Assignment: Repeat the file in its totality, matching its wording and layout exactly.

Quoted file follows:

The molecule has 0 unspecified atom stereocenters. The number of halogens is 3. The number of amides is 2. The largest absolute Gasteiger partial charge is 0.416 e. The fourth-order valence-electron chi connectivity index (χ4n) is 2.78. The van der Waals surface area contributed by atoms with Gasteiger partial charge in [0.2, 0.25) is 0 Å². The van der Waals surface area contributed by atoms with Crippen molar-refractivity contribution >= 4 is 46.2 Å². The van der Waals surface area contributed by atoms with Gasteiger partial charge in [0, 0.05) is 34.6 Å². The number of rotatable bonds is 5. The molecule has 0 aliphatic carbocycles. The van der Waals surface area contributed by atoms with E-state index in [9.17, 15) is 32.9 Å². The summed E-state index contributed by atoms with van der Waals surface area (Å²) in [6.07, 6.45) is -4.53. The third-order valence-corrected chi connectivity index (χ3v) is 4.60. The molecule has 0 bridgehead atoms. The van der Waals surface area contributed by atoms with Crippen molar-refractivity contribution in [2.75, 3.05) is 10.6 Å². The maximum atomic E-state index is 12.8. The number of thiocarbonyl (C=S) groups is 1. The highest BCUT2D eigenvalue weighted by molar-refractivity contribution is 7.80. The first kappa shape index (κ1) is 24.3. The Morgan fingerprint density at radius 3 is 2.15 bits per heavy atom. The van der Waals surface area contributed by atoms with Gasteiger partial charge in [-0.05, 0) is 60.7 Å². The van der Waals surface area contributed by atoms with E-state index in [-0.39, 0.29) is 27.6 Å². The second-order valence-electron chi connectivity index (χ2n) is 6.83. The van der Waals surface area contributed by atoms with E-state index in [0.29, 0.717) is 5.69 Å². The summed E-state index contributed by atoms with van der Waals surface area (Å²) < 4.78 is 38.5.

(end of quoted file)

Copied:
The molecule has 0 unspecified atom stereocenters. The number of halogens is 3. The number of amides is 2. The largest absolute Gasteiger partial charge is 0.416 e. The fourth-order valence-electron chi connectivity index (χ4n) is 2.78. The van der Waals surface area contributed by atoms with Gasteiger partial charge in [0.2, 0.25) is 0 Å². The van der Waals surface area contributed by atoms with Crippen molar-refractivity contribution >= 4 is 46.2 Å². The van der Waals surface area contributed by atoms with Gasteiger partial charge in [0, 0.05) is 34.6 Å². The number of rotatable bonds is 5. The molecule has 0 aliphatic carbocycles. The van der Waals surface area contributed by atoms with E-state index in [9.17, 15) is 32.9 Å². The summed E-state index contributed by atoms with van der Waals surface area (Å²) in [6.07, 6.45) is -4.53. The third-order valence-corrected chi connectivity index (χ3v) is 4.60. The molecule has 0 bridgehead atoms. The van der Waals surface area contributed by atoms with Crippen molar-refractivity contribution in [2.75, 3.05) is 10.6 Å². The maximum atomic E-state index is 12.8. The number of thiocarbonyl (C=S) groups is 1. The highest BCUT2D eigenvalue weighted by molar-refractivity contribution is 7.80. The first kappa shape index (κ1) is 24.3. The Morgan fingerprint density at radius 3 is 2.15 bits per heavy atom. The van der Waals surface area contributed by atoms with Gasteiger partial charge in [-0.05, 0) is 60.7 Å². The van der Waals surface area contributed by atoms with E-state index in [-0.39, 0.29) is 27.6 Å². The second-order valence-electron chi connectivity index (χ2n) is 6.83. The van der Waals surface area contributed by atoms with E-state index in [0.29, 0.717) is 5.69 Å². The summed E-state index contributed by atoms with van der Waals surface area (Å²) < 4.78 is 38.5.